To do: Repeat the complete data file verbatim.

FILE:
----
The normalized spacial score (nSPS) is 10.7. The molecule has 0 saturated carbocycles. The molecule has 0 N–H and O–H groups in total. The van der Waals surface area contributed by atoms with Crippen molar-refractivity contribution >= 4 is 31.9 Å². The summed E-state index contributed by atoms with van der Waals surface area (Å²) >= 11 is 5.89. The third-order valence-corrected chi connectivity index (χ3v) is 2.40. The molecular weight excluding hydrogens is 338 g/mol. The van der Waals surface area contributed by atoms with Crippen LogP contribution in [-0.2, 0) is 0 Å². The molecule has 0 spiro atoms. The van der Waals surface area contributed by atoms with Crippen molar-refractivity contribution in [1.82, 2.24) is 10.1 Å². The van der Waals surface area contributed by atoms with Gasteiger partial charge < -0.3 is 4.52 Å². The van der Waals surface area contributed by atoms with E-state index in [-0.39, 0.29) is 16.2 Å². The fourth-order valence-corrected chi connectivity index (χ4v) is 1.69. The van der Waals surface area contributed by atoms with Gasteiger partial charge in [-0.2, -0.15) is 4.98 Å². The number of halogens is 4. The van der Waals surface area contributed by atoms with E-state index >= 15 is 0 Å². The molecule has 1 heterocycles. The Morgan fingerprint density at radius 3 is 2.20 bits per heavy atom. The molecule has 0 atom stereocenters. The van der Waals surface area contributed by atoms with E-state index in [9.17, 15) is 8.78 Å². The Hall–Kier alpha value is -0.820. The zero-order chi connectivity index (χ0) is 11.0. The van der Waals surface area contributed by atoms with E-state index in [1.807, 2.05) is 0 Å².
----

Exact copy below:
The normalized spacial score (nSPS) is 10.7. The molecule has 0 saturated carbocycles. The molecule has 0 N–H and O–H groups in total. The van der Waals surface area contributed by atoms with Crippen molar-refractivity contribution >= 4 is 31.9 Å². The summed E-state index contributed by atoms with van der Waals surface area (Å²) >= 11 is 5.89. The third-order valence-corrected chi connectivity index (χ3v) is 2.40. The molecular weight excluding hydrogens is 338 g/mol. The van der Waals surface area contributed by atoms with Crippen LogP contribution in [-0.2, 0) is 0 Å². The molecule has 0 spiro atoms. The van der Waals surface area contributed by atoms with Crippen molar-refractivity contribution in [1.82, 2.24) is 10.1 Å². The van der Waals surface area contributed by atoms with Gasteiger partial charge < -0.3 is 4.52 Å². The van der Waals surface area contributed by atoms with E-state index in [-0.39, 0.29) is 16.2 Å². The fourth-order valence-corrected chi connectivity index (χ4v) is 1.69. The van der Waals surface area contributed by atoms with Gasteiger partial charge in [-0.2, -0.15) is 4.98 Å². The number of halogens is 4. The van der Waals surface area contributed by atoms with E-state index >= 15 is 0 Å². The molecule has 1 heterocycles. The Morgan fingerprint density at radius 3 is 2.20 bits per heavy atom. The molecule has 0 atom stereocenters. The van der Waals surface area contributed by atoms with E-state index in [9.17, 15) is 8.78 Å². The Hall–Kier alpha value is -0.820. The zero-order chi connectivity index (χ0) is 11.0. The van der Waals surface area contributed by atoms with E-state index in [1.807, 2.05) is 0 Å².